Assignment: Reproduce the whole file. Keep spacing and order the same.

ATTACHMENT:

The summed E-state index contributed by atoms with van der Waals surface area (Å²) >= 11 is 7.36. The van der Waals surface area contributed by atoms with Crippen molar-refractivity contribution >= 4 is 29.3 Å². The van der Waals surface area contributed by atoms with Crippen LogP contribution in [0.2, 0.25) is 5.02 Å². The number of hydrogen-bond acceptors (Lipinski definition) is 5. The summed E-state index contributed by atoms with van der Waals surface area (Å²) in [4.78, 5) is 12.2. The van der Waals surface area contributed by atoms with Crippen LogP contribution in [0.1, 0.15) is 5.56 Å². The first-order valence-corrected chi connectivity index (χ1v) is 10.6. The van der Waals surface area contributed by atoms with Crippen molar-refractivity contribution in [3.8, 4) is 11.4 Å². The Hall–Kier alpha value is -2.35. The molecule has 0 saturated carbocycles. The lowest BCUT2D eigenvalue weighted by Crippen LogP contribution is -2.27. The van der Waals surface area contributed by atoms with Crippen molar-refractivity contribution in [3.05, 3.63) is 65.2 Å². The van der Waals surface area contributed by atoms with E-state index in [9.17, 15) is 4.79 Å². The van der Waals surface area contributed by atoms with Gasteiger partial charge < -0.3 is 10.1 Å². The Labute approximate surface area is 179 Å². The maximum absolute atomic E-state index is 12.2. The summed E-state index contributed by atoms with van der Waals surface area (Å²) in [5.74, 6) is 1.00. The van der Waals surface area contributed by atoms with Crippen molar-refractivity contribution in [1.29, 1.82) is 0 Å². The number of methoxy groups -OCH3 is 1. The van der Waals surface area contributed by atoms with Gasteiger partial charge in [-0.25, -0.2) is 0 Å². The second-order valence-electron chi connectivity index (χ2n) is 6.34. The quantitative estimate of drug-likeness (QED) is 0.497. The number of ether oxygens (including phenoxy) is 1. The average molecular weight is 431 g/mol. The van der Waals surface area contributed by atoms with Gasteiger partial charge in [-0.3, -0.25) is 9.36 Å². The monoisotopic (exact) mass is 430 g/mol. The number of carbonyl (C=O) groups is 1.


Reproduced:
The summed E-state index contributed by atoms with van der Waals surface area (Å²) >= 11 is 7.36. The van der Waals surface area contributed by atoms with Crippen molar-refractivity contribution >= 4 is 29.3 Å². The van der Waals surface area contributed by atoms with Crippen LogP contribution in [0.2, 0.25) is 5.02 Å². The number of hydrogen-bond acceptors (Lipinski definition) is 5. The summed E-state index contributed by atoms with van der Waals surface area (Å²) in [4.78, 5) is 12.2. The van der Waals surface area contributed by atoms with Crippen LogP contribution in [0.1, 0.15) is 5.56 Å². The first-order valence-corrected chi connectivity index (χ1v) is 10.6. The van der Waals surface area contributed by atoms with Crippen molar-refractivity contribution in [3.8, 4) is 11.4 Å². The Hall–Kier alpha value is -2.35. The molecule has 0 saturated carbocycles. The lowest BCUT2D eigenvalue weighted by Crippen LogP contribution is -2.27. The van der Waals surface area contributed by atoms with Crippen molar-refractivity contribution in [3.05, 3.63) is 65.2 Å². The van der Waals surface area contributed by atoms with E-state index in [9.17, 15) is 4.79 Å². The van der Waals surface area contributed by atoms with Gasteiger partial charge < -0.3 is 10.1 Å². The Labute approximate surface area is 179 Å². The maximum absolute atomic E-state index is 12.2. The summed E-state index contributed by atoms with van der Waals surface area (Å²) in [5.74, 6) is 1.00. The van der Waals surface area contributed by atoms with Crippen molar-refractivity contribution in [1.29, 1.82) is 0 Å². The number of methoxy groups -OCH3 is 1. The van der Waals surface area contributed by atoms with Gasteiger partial charge in [-0.25, -0.2) is 0 Å². The second-order valence-electron chi connectivity index (χ2n) is 6.34. The quantitative estimate of drug-likeness (QED) is 0.497. The number of ether oxygens (including phenoxy) is 1. The average molecular weight is 431 g/mol. The van der Waals surface area contributed by atoms with Gasteiger partial charge in [-0.3, -0.25) is 9.36 Å². The monoisotopic (exact) mass is 430 g/mol. The number of carbonyl (C=O) groups is 1.